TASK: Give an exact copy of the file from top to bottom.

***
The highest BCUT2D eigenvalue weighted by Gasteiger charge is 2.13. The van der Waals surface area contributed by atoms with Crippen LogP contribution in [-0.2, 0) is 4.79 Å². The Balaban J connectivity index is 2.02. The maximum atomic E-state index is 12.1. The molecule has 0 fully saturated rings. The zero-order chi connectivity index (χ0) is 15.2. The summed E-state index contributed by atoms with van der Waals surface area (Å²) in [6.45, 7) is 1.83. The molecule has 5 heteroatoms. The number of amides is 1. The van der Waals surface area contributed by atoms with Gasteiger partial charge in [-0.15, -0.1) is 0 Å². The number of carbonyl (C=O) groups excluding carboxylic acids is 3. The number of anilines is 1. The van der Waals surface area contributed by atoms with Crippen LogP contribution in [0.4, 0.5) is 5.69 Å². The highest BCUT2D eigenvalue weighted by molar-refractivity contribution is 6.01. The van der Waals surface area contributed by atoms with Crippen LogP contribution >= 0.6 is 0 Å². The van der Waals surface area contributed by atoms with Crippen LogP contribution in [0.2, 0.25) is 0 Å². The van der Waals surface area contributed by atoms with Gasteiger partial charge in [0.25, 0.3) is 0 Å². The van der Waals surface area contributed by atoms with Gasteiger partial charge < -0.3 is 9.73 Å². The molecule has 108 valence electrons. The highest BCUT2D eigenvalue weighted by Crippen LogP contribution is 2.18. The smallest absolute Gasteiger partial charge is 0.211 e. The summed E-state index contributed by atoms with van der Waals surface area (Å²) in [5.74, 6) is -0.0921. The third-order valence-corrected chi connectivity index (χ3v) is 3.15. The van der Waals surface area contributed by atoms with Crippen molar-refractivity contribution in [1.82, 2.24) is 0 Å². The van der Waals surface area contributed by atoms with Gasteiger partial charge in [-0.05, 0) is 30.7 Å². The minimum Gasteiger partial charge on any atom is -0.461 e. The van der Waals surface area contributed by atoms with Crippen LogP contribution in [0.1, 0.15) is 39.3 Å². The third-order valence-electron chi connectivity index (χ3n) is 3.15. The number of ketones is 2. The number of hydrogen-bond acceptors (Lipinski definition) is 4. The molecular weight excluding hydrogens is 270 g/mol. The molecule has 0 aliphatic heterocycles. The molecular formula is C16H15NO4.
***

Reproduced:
The highest BCUT2D eigenvalue weighted by Gasteiger charge is 2.13. The van der Waals surface area contributed by atoms with Crippen LogP contribution in [-0.2, 0) is 4.79 Å². The Balaban J connectivity index is 2.02. The maximum atomic E-state index is 12.1. The molecule has 0 fully saturated rings. The zero-order chi connectivity index (χ0) is 15.2. The summed E-state index contributed by atoms with van der Waals surface area (Å²) in [6.45, 7) is 1.83. The molecule has 5 heteroatoms. The number of amides is 1. The van der Waals surface area contributed by atoms with Gasteiger partial charge in [-0.15, -0.1) is 0 Å². The number of carbonyl (C=O) groups excluding carboxylic acids is 3. The number of anilines is 1. The van der Waals surface area contributed by atoms with Crippen LogP contribution in [0.4, 0.5) is 5.69 Å². The highest BCUT2D eigenvalue weighted by molar-refractivity contribution is 6.01. The van der Waals surface area contributed by atoms with Crippen LogP contribution >= 0.6 is 0 Å². The van der Waals surface area contributed by atoms with Crippen LogP contribution in [0.2, 0.25) is 0 Å². The van der Waals surface area contributed by atoms with Gasteiger partial charge in [0.25, 0.3) is 0 Å². The van der Waals surface area contributed by atoms with Gasteiger partial charge < -0.3 is 9.73 Å². The molecule has 108 valence electrons. The highest BCUT2D eigenvalue weighted by Crippen LogP contribution is 2.18. The smallest absolute Gasteiger partial charge is 0.211 e. The summed E-state index contributed by atoms with van der Waals surface area (Å²) in [5.74, 6) is -0.0921. The third-order valence-corrected chi connectivity index (χ3v) is 3.15. The van der Waals surface area contributed by atoms with Crippen molar-refractivity contribution in [1.82, 2.24) is 0 Å². The van der Waals surface area contributed by atoms with Gasteiger partial charge in [-0.05, 0) is 30.7 Å². The minimum Gasteiger partial charge on any atom is -0.461 e. The van der Waals surface area contributed by atoms with Crippen LogP contribution in [0.1, 0.15) is 39.3 Å². The third-order valence-electron chi connectivity index (χ3n) is 3.15. The number of ketones is 2. The number of hydrogen-bond acceptors (Lipinski definition) is 4. The molecular weight excluding hydrogens is 270 g/mol. The molecule has 0 aliphatic heterocycles. The molecular formula is C16H15NO4.